A comfortable silence enveloped the two mothers, then another blast of frigid wind shivered through them. Caroline glanced back at the carousel and then toward a cluster of vendors’ carts. “Their ride must be ending. Let’s take them all for hot chocolate. My treat.”

“That’s very sweet of you, Caroline, but it’s not necessary. The children don’t expect to be given anything.”

Caroline shook her head firmly. “But they deserve it, and it would be an act of kindness if you let me do this for you.” 

“Well, I can’t argue with that, can I?” Mary grinned at her. “I can see where your daughter gets her sharp mind!”

* * *

Swinging their clasped hands, Caroline kept pace with her daughter’s skipping feet as they walked north along Fifth Avenue. Traffic surged past on the busy street, and Caroline did not hesitate to grip her daughter’s hand tighter. Cathy had promised not to run off again, but the concept of promises was a fluid one for a four-year-old.

A particularly bouncy jump over a crack in the sidewalk jostled the little girl’s untied hood, freeing her silky hair to the persistent gusts of the winter wind. Caroline sighed. It was much too cold to walk for several more blocks with a bare head, but she had no desire to rekindle their earlier argument. Still, her child’s health had to take precedence.

“Cathy, come over here for a minute.”  To her surprise, Cathy didn’t resist as her mother gently wove her through the crowded sidewalk toward the stone wall bordering the park. Without being asked, she tipped her head back so the hood’s ribbons could be fastened under her chin. 

“There!” Caroline playfully patted her daughter on the head. “You’ll stay warm and snug now.” 

“Like a bug in a rug?”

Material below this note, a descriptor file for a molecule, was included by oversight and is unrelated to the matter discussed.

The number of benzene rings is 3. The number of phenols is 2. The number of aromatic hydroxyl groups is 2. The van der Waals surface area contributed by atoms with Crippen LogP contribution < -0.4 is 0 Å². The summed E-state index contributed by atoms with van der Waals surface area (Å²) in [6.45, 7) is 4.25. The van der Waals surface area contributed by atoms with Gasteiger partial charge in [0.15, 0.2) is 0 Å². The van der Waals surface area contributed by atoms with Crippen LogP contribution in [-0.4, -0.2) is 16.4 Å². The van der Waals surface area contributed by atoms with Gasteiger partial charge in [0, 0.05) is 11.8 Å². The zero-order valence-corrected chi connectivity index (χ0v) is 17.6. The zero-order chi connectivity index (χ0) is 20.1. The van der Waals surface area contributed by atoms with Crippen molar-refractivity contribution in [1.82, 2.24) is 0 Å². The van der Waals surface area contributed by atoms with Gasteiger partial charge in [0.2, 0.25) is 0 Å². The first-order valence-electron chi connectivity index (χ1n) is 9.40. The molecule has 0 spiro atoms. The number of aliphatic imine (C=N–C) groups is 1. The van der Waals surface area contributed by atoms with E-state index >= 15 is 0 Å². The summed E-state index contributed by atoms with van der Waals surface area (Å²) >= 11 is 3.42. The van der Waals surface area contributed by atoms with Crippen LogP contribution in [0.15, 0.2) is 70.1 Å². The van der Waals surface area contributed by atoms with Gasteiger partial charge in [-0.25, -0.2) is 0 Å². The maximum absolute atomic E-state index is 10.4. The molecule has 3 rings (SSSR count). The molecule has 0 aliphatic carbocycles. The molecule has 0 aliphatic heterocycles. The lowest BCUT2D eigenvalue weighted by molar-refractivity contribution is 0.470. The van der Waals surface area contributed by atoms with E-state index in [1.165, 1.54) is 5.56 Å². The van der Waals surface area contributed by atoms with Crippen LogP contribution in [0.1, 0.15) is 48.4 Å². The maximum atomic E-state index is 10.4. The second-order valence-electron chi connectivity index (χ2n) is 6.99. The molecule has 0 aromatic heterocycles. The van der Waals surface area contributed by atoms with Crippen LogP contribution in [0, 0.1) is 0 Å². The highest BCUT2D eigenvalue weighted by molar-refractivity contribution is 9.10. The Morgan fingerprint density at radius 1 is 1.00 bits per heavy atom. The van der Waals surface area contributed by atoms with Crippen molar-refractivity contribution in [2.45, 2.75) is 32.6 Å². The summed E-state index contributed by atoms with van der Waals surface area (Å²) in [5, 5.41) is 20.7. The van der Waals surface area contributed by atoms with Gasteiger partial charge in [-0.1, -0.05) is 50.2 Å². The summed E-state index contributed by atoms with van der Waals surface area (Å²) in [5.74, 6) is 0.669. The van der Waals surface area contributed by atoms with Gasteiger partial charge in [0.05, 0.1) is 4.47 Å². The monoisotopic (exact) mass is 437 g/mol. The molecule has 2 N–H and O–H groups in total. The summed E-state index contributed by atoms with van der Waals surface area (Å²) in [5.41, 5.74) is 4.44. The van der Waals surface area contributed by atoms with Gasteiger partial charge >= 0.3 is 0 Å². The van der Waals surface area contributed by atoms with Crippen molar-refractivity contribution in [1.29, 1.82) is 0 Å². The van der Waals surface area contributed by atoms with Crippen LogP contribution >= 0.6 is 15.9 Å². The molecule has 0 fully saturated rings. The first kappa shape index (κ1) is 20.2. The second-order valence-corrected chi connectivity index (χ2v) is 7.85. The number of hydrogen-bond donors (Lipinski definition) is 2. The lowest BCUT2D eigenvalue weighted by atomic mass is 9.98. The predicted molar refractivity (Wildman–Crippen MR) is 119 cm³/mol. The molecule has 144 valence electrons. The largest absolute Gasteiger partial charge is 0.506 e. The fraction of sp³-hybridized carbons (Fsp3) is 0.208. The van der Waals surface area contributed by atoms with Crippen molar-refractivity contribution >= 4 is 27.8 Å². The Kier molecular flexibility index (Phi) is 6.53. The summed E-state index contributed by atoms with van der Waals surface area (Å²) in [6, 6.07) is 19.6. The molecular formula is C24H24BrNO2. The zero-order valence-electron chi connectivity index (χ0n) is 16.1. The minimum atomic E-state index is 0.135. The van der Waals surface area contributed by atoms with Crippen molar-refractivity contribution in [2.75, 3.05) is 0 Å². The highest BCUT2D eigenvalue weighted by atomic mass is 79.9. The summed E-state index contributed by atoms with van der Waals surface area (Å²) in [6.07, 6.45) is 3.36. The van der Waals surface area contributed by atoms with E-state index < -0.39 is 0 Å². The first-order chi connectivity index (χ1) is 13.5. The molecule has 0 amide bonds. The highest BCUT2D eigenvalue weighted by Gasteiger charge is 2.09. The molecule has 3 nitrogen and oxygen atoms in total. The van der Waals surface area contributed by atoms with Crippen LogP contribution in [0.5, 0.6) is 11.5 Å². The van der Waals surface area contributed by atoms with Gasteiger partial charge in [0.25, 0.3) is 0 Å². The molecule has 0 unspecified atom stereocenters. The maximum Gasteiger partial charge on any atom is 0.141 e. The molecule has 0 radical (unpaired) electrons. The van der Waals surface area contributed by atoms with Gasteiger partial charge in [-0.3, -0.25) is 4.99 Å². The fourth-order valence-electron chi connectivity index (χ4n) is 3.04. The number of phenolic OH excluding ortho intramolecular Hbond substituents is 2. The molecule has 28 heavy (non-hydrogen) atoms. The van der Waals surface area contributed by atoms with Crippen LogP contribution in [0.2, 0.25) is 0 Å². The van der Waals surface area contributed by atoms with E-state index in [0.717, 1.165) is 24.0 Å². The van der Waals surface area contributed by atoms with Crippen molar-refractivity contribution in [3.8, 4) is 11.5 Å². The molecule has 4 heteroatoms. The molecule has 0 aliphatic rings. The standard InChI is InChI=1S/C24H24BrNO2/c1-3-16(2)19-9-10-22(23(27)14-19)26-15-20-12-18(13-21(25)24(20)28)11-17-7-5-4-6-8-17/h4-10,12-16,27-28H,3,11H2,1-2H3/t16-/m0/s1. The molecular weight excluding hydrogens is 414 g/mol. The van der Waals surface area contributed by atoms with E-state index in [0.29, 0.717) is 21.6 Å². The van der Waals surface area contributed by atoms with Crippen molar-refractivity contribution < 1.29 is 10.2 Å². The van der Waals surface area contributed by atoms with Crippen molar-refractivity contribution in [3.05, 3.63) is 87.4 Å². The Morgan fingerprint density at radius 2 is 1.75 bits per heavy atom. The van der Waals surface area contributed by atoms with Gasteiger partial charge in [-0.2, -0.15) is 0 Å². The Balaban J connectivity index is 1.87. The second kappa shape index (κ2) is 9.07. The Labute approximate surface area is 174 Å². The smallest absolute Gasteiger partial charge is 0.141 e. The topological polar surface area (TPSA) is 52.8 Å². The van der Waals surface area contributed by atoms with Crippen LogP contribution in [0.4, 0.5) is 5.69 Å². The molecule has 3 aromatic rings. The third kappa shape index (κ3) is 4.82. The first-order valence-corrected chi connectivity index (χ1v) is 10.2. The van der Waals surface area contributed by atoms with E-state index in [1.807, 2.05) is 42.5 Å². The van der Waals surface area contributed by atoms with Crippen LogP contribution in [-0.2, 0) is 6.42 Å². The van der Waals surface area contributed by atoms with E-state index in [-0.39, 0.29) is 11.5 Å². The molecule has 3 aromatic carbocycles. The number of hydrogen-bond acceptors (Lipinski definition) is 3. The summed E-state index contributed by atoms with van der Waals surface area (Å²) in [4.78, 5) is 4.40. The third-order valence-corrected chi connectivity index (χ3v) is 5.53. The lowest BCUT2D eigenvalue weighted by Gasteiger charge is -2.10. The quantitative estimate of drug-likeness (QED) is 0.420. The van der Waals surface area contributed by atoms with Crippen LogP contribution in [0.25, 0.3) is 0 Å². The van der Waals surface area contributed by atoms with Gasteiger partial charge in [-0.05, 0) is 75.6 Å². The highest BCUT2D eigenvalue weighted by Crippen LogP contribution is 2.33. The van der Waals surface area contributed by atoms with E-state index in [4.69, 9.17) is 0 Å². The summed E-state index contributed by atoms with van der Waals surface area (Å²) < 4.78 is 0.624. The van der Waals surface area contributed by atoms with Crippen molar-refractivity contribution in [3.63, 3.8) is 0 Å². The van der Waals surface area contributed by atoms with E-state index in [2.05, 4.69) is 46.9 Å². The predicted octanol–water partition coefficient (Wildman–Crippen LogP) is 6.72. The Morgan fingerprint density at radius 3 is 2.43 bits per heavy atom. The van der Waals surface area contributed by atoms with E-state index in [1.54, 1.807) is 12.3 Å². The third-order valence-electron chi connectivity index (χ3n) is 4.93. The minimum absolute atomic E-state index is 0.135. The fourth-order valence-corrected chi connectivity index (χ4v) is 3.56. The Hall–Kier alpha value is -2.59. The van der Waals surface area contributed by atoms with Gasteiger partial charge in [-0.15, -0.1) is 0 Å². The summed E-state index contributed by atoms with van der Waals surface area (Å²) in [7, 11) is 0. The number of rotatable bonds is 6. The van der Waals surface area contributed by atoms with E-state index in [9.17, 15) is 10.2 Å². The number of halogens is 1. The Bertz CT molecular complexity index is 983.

Caroline’s soft laugh blended with her daughter’s giggle. “Like the cutest bug I’ve ever seen.” 

Impatient feet were ready to resume skipping homeward, but Caroline still needed answers and couldn’t resist taking advantage of the resurgence of her child’s good nature. “Cathy, why did you give your furry earmuffs to Rebecca? You liked wearing them to school yesterday.” She waited, but there was no reply. “Your grandmother chose them especially for you. She thought you’d love them. I did, too.”

She gazed with concern at her little girl, her head turned away, suddenly silent and subdued. Her once skipping feet scuffled through an ice-rimed scattering of desiccated, decaying leaves.

“Cathy? Did you hear me?”

The child nodded but didn’t speak. 

“I’d like an answer, please. Why didn’t you want to keep the earmuffs?”

The expected defiant glare and sharp tilt of the head never appeared, yielding to tear-filled eyes and a quivering lower lip. Her one-word reply was a wobbly whisper. “Bunnies.”

Caroline shook her head, uncertain she’d heard her daughter correctly. “Did you say bunnies?”

A nod and another teary whisper confirmed that she had. Caroline guided her daughter closer to the bench. “Let’s sit down for a minute and you can tell me what this is all about, okay?”

Cathy sniffled loudly, then pulled a crumpled tissue from her snowsuit pocket, remembering the lesson about runny noses and sleeves she’d recently learned. “Okay.”

Caroline took her daughter’s mittened hand in hers. “Can you tell me now?”

Cathy sat up straight on the bench, looked at her mother, and took a deep breath. “I know the earmuffs are really bunnies. Bobby told me yesterday at recess.” She sniffled again. “I love bunnies! But I don’t like Bobby! He’s mean. He said somebody hurted the bunnies to make my earmuffs.” A flash of hope lit the child’s eyes. “Did he tell a lie?”